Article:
Gardening This Weekend: October 27, 2016

This section was the single biggest change when we made e-gardens weekly. For 15 years I published a monthly “things to do” section, but it was tough to keep it relevant for 30 days. (Perhaps you’ve noticed: Texas weather can change in 30 minutes, let alone 30 days!)

So, that said, here are the most timely tasks for this last weekend of October.


• Almost last call for digging and dividing spring-blooming perennials.
• Pansies, snapdragons, pinks, ornamental cabbage and kale and other cold-hardy annuals, even if it means removing summer annuals that have served you well. The new plants need the head start to get themselves going.
• Daffodils and grape hyacinths as soon as you buy them. Choose daffodils and narcissus that have the best chance of “naturalizing” (blooming in successive years). Best include Carlton, Ice Follies, Geranium, Cheerfulness, Golden Cheerfulness and other early and smaller-flowering types.
• Buy tulips and Dutch hyacinths immediately, then place them at 45 F. in the refrigerator for at least 45 days to give them artificial chilling. Without it in Texas they won’t bloom normally.


• Trim away spent flower stalks and dead leaves from perennials to keep things tidy.
• Remove dead branches from shade trees while you can easily identify them. It’s much more difficult when their branches are all bare.
• Lawn at regular mowing height. Raising the blade does not help improve winter hardiness at all. Bag fallen tree leaves and use them as a mulch or in the compost pile.


• Ryegrass and fescue turf with a high-nitrogen or all-nitrogen lawn food. Use half the recommended rate for ryegrass that you’ve used to overseed bermuda or St. Augustine. Use the recommended rate for permanent fescue turf. Unless you are very near the Texas Gulf Coast, it is too late to fertilize St. Augustine or bermuda that has not been overseeded.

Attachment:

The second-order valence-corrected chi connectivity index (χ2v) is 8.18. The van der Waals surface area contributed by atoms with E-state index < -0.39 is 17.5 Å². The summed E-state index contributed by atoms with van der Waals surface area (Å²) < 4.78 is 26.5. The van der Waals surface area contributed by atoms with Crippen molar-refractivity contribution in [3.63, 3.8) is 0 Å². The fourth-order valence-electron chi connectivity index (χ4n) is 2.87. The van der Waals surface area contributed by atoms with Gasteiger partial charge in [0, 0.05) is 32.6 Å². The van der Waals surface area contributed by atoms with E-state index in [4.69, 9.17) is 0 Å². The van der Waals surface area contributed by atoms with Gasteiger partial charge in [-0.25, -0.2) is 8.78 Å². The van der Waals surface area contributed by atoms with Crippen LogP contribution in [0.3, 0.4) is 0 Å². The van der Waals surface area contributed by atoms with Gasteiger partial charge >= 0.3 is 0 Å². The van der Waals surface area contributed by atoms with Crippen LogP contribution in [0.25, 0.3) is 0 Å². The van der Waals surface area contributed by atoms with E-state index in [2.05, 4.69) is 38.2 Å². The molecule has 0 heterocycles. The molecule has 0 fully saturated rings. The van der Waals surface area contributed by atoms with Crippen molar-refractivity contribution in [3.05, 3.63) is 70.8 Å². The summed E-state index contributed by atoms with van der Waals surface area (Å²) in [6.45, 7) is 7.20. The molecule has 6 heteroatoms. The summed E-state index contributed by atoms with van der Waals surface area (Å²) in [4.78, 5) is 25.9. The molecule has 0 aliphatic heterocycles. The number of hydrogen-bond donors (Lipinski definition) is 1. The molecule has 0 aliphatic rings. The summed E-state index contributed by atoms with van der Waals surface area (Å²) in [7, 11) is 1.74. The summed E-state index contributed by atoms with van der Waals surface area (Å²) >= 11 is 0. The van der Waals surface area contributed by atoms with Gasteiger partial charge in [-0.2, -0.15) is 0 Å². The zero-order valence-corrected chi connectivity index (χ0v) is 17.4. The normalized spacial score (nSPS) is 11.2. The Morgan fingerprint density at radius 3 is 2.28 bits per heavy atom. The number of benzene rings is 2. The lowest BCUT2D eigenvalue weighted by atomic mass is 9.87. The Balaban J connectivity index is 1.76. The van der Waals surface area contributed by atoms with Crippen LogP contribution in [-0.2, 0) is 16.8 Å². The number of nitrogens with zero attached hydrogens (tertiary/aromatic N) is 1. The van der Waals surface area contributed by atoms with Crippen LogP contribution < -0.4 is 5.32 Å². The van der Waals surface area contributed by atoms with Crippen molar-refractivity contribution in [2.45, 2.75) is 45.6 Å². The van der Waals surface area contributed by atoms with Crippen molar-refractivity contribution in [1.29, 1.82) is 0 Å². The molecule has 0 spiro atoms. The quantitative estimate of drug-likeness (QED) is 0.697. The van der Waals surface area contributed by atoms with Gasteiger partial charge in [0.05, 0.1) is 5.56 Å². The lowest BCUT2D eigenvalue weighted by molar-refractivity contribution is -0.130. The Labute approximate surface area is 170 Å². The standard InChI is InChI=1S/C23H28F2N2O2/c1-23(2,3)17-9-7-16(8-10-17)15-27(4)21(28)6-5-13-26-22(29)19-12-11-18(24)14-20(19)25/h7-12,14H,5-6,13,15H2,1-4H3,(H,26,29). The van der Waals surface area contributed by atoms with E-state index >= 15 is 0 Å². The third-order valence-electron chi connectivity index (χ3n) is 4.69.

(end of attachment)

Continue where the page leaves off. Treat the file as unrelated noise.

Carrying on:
• Cut back on fertilizer given to patio pots and hanging baskets that you intend to bring indoors for winter. They won’t need the nutrition. Your goal will be to limit new growth in darker household conditions.

Continued Below


On the Lookout

• Brown patch is turning circular areas of St. Augustine yellow, then brown. Blades pull loose from the runners quite easily. Apply a labeled turf fungicide to stop it. The grass will bounce back, but you can speed it along by stopping the spread of the fungus. Local independent nurseries are more likely to stock it.
• Time is running out to apply a glyphosate-only herbicide to grasses growing where you’d like to develop a flower or vegetable garden. Once a freeze turns the grass brown you won’t be able to spray until mid- or late spring. Determine bed placement now, and get the spraying done.

Posted by Neil Sperry
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